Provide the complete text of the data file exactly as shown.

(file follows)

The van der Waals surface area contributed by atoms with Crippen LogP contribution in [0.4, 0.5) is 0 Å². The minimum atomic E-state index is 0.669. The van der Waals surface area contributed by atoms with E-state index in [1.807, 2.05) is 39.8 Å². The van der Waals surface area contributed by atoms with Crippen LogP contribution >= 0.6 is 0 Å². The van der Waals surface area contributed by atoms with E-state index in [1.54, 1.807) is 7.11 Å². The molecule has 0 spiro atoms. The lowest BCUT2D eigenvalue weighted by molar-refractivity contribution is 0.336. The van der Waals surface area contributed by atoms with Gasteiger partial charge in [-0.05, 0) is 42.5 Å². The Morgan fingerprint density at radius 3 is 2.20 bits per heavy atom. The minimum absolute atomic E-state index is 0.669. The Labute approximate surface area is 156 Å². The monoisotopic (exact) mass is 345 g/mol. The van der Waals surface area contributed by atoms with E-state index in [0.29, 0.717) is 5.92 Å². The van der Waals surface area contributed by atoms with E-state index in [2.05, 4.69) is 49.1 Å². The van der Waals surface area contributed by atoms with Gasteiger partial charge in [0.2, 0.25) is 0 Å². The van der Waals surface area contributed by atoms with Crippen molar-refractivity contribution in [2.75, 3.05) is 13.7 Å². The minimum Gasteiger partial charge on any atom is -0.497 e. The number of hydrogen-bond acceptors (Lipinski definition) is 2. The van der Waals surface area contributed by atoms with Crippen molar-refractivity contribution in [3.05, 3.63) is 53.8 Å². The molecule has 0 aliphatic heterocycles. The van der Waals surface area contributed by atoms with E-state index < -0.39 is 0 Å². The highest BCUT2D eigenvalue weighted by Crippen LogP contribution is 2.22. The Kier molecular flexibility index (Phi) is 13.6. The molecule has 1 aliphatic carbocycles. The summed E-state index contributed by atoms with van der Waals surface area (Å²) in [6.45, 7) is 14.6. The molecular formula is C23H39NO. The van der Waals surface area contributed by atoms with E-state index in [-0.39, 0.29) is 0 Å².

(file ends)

The van der Waals surface area contributed by atoms with Crippen LogP contribution in [0.4, 0.5) is 0 Å². The minimum atomic E-state index is 0.669. The van der Waals surface area contributed by atoms with E-state index in [1.807, 2.05) is 39.8 Å². The van der Waals surface area contributed by atoms with Crippen LogP contribution >= 0.6 is 0 Å². The van der Waals surface area contributed by atoms with E-state index in [1.54, 1.807) is 7.11 Å². The molecule has 0 spiro atoms. The lowest BCUT2D eigenvalue weighted by molar-refractivity contribution is 0.336. The van der Waals surface area contributed by atoms with Gasteiger partial charge in [-0.05, 0) is 42.5 Å². The Morgan fingerprint density at radius 3 is 2.20 bits per heavy atom. The minimum absolute atomic E-state index is 0.669. The Labute approximate surface area is 156 Å². The monoisotopic (exact) mass is 345 g/mol. The van der Waals surface area contributed by atoms with E-state index in [0.29, 0.717) is 5.92 Å². The van der Waals surface area contributed by atoms with E-state index in [2.05, 4.69) is 49.1 Å². The van der Waals surface area contributed by atoms with Gasteiger partial charge in [0.2, 0.25) is 0 Å². The van der Waals surface area contributed by atoms with Crippen molar-refractivity contribution in [2.75, 3.05) is 13.7 Å². The minimum Gasteiger partial charge on any atom is -0.497 e. The number of hydrogen-bond acceptors (Lipinski definition) is 2. The van der Waals surface area contributed by atoms with Crippen molar-refractivity contribution in [3.05, 3.63) is 53.8 Å². The molecule has 0 aliphatic heterocycles. The van der Waals surface area contributed by atoms with E-state index < -0.39 is 0 Å². The highest BCUT2D eigenvalue weighted by Crippen LogP contribution is 2.22. The Kier molecular flexibility index (Phi) is 13.6. The molecule has 1 aliphatic carbocycles. The summed E-state index contributed by atoms with van der Waals surface area (Å²) in [6.45, 7) is 14.6. The molecular formula is C23H39NO. The van der Waals surface area contributed by atoms with E-state index in [-0.39, 0.29) is 0 Å².